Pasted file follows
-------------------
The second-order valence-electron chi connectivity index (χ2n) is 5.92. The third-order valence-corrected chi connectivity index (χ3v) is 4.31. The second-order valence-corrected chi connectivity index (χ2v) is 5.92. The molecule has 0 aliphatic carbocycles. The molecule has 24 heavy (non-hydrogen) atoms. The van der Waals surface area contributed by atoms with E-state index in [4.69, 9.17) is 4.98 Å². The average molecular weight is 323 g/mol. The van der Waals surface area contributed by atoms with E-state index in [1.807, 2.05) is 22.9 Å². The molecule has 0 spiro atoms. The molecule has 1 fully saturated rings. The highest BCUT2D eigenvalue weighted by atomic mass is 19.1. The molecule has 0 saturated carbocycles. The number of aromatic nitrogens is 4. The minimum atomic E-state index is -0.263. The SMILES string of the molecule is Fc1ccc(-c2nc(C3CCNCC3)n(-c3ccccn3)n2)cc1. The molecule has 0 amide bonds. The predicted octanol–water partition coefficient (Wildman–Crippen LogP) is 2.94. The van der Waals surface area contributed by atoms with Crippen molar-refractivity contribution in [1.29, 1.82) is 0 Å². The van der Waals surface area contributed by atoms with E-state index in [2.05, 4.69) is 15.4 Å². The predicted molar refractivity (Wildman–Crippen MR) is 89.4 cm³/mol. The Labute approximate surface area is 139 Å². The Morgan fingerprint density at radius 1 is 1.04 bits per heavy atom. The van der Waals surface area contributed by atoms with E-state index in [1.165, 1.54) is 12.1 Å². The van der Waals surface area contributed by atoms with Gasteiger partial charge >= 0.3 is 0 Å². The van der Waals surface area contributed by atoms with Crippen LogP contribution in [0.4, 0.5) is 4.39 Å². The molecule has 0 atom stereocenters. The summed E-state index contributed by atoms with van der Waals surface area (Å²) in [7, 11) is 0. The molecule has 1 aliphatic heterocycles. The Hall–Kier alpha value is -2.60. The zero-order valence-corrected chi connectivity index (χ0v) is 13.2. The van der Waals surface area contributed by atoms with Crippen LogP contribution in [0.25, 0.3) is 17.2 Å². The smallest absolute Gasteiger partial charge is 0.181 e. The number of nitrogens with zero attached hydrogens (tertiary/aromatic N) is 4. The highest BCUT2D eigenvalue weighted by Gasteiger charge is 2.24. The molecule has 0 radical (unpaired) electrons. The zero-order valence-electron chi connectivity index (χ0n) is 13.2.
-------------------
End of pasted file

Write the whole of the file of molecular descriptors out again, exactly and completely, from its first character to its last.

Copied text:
The second-order valence-electron chi connectivity index (χ2n) is 5.92. The third-order valence-corrected chi connectivity index (χ3v) is 4.31. The second-order valence-corrected chi connectivity index (χ2v) is 5.92. The molecule has 0 aliphatic carbocycles. The molecule has 24 heavy (non-hydrogen) atoms. The van der Waals surface area contributed by atoms with E-state index in [4.69, 9.17) is 4.98 Å². The average molecular weight is 323 g/mol. The van der Waals surface area contributed by atoms with E-state index in [1.807, 2.05) is 22.9 Å². The molecule has 0 spiro atoms. The molecule has 1 fully saturated rings. The highest BCUT2D eigenvalue weighted by atomic mass is 19.1. The molecule has 0 saturated carbocycles. The number of aromatic nitrogens is 4. The minimum atomic E-state index is -0.263. The SMILES string of the molecule is Fc1ccc(-c2nc(C3CCNCC3)n(-c3ccccn3)n2)cc1. The molecule has 0 amide bonds. The predicted octanol–water partition coefficient (Wildman–Crippen LogP) is 2.94. The van der Waals surface area contributed by atoms with Crippen molar-refractivity contribution in [1.29, 1.82) is 0 Å². The van der Waals surface area contributed by atoms with E-state index in [2.05, 4.69) is 15.4 Å². The predicted molar refractivity (Wildman–Crippen MR) is 89.4 cm³/mol. The Labute approximate surface area is 139 Å². The Morgan fingerprint density at radius 1 is 1.04 bits per heavy atom. The van der Waals surface area contributed by atoms with E-state index in [1.165, 1.54) is 12.1 Å². The van der Waals surface area contributed by atoms with Gasteiger partial charge >= 0.3 is 0 Å². The van der Waals surface area contributed by atoms with Crippen LogP contribution in [0.4, 0.5) is 4.39 Å². The molecule has 0 atom stereocenters. The summed E-state index contributed by atoms with van der Waals surface area (Å²) in [7, 11) is 0. The molecule has 1 aliphatic heterocycles. The Hall–Kier alpha value is -2.60. The zero-order valence-corrected chi connectivity index (χ0v) is 13.2. The van der Waals surface area contributed by atoms with Crippen LogP contribution in [0.25, 0.3) is 17.2 Å². The smallest absolute Gasteiger partial charge is 0.181 e. The number of nitrogens with zero attached hydrogens (tertiary/aromatic N) is 4. The highest BCUT2D eigenvalue weighted by Gasteiger charge is 2.24. The molecule has 0 radical (unpaired) electrons. The zero-order valence-electron chi connectivity index (χ0n) is 13.2.